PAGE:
The Predicament of the Posthumous Album
January 14, 2020
Albums released after an artist’s death are common in the music industry. These albums, also known as posthumous albums, date back to the 19th century. Artists like Michael Jackson, Lil Peep, Leonard Cohen, and Avicii have all had albums of theirs released after their death, but their releases bring up an ethical dilemma—can we release the passed artist’s music even though they can’t give their permission?
Recently, rapper Lil Peep’s music has brought about these concerns; in November 2018, his estate released Come Over When You’re Sober Pt. 2. The album’s lead single, “Falling Down” is an odd collaboration with someone Peep had never even met. The song was originally written by Peep and his friend, iLoveMakonnen, but its release featured XXXTentacion’s vocals instead of Makonnen’s (the album still features Makkonnen’s version, titled “Sunlight on Your Skin”).
“Falling Down” has been criticized by some of Peep’s friends with former producer Fish Narc posting, “Peep never heard the feature … he explicitly rejected XXX for his abuse of women. He spent time and money getting XXX’s songs removed from his Spotify playlist and wouldn’t have co-signed that song.” he said. “This s–t is people trying to make money off him. He never would have signed up for that, he did not like XXX.” Peep was also openly bisexual, and to many it seems unlikely he would have wanted to collaborate with XXXTentacion, who told interviewers he beat his gay cellmate in prison. Columbia Records, who distributed the album, has received mountains of criticism for including the song and has been accused of capitalizing on the rapper’s death.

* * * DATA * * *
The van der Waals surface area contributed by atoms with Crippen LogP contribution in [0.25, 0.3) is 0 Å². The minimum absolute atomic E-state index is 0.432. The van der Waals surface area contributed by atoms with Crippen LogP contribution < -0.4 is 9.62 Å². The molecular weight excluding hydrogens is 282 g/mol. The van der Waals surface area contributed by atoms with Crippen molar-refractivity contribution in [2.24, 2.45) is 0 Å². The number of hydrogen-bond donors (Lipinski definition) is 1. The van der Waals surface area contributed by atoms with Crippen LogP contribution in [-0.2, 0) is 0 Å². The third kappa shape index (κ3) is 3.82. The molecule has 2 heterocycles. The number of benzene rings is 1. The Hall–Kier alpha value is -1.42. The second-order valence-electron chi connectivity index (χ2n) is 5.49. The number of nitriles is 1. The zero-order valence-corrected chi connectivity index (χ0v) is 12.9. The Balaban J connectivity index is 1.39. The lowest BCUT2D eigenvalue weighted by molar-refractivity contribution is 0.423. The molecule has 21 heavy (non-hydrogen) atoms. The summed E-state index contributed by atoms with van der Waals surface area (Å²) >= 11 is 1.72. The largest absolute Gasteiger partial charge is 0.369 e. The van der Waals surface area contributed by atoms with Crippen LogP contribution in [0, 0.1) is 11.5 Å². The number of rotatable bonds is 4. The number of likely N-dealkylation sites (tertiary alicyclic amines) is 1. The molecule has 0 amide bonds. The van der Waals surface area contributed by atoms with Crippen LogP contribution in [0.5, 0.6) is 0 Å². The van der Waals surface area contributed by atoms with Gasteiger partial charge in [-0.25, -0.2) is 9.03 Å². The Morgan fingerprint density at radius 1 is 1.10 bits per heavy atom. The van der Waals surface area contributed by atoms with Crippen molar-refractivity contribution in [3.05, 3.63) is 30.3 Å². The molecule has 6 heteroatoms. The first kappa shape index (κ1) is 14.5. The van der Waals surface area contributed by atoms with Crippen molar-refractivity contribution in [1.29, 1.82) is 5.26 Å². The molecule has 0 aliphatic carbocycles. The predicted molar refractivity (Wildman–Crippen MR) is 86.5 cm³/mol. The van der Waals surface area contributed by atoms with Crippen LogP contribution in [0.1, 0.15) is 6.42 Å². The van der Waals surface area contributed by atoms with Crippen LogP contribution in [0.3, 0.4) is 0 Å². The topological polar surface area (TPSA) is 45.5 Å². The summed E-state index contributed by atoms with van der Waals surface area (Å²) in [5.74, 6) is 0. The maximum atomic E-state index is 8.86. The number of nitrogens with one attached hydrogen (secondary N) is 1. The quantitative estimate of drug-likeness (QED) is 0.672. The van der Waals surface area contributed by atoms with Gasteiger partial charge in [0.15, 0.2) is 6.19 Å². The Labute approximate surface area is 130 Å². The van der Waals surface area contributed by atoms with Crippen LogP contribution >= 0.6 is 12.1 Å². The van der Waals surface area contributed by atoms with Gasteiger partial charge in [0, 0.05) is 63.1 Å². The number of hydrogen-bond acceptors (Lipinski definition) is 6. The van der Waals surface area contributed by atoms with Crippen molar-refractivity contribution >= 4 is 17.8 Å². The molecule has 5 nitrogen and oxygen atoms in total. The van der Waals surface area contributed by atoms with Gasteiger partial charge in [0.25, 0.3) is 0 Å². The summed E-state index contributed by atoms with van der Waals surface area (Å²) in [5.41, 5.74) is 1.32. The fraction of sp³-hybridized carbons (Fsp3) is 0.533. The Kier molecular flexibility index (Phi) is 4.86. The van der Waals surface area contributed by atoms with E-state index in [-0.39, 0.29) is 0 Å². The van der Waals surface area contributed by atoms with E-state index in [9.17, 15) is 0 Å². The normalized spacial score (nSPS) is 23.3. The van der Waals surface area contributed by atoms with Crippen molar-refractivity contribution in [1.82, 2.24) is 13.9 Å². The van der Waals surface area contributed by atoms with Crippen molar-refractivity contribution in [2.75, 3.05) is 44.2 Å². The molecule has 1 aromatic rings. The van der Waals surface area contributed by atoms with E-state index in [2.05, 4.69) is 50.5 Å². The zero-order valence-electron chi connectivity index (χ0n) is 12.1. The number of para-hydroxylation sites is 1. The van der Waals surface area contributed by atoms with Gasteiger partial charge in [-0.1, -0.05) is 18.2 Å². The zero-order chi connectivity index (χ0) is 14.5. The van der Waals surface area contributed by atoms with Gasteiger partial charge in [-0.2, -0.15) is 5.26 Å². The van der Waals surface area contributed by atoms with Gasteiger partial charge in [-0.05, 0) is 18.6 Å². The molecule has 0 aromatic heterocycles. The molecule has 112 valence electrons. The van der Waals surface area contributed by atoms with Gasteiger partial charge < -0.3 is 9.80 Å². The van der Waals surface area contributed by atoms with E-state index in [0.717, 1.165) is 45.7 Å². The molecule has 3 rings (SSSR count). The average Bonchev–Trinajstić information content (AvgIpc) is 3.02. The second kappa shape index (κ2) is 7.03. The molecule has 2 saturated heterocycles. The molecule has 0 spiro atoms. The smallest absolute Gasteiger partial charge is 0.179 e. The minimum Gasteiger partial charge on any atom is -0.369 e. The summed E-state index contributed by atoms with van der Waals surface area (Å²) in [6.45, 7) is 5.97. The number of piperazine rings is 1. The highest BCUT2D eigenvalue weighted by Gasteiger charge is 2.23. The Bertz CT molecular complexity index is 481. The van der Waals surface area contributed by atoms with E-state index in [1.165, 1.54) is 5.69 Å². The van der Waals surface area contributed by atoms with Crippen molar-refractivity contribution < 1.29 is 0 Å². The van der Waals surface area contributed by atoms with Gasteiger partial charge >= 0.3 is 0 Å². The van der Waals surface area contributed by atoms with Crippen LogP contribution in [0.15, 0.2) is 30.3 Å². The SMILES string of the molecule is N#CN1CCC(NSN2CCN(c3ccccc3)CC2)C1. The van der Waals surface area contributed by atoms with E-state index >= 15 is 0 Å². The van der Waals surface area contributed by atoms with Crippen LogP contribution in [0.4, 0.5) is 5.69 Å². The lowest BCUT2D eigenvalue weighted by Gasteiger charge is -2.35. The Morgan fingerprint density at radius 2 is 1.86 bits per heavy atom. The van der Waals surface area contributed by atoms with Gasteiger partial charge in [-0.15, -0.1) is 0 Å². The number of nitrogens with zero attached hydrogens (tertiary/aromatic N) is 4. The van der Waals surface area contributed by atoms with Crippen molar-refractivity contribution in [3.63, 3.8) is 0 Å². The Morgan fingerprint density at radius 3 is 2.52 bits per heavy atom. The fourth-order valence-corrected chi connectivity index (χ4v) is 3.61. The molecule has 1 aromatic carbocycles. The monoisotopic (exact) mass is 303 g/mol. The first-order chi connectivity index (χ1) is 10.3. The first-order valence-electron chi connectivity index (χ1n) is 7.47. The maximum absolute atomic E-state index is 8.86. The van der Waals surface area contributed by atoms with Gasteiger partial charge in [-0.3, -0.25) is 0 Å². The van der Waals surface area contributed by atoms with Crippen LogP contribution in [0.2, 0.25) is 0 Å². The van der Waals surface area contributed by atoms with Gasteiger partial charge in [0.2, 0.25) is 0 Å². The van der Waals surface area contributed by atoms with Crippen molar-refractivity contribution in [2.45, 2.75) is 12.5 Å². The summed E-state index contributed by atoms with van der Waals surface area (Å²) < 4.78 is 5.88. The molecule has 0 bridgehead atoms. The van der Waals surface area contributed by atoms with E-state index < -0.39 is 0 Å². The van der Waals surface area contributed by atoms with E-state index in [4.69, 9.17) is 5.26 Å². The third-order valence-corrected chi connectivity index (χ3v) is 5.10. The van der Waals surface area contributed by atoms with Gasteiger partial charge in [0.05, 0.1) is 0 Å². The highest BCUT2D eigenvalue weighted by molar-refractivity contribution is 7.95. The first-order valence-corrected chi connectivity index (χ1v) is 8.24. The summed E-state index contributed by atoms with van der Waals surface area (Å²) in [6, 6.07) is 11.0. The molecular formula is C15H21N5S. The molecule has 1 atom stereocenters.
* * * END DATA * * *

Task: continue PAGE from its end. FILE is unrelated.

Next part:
However, not all of these albums create controversy; Leonard Cohen’s Thanks for the Dance is the first release since his death in November 2016. The album is a collection of Cohen’s unfinished tracks from his previous album, You Want it Darker, finished by his son. The album has received critical acclaim and a great deal of credit for keeping true to Cohen’s style. “Like everyone else, I thought we’d heard the last of Leonard Cohen, but no, here was this life-force clarity, this twinkle in his eye,” said Leslie Feist, who contributed backing vocals to the album.
At their best, posthumous albums honor the artist’s wishes and continue their legacy; but at their worst, they are disconcerting and almost unnecessary. These albums will be a constant in the music industry as artists, young and old pass. The challenge for their labels is honoring the artists that pass and avoiding creating an album just for income.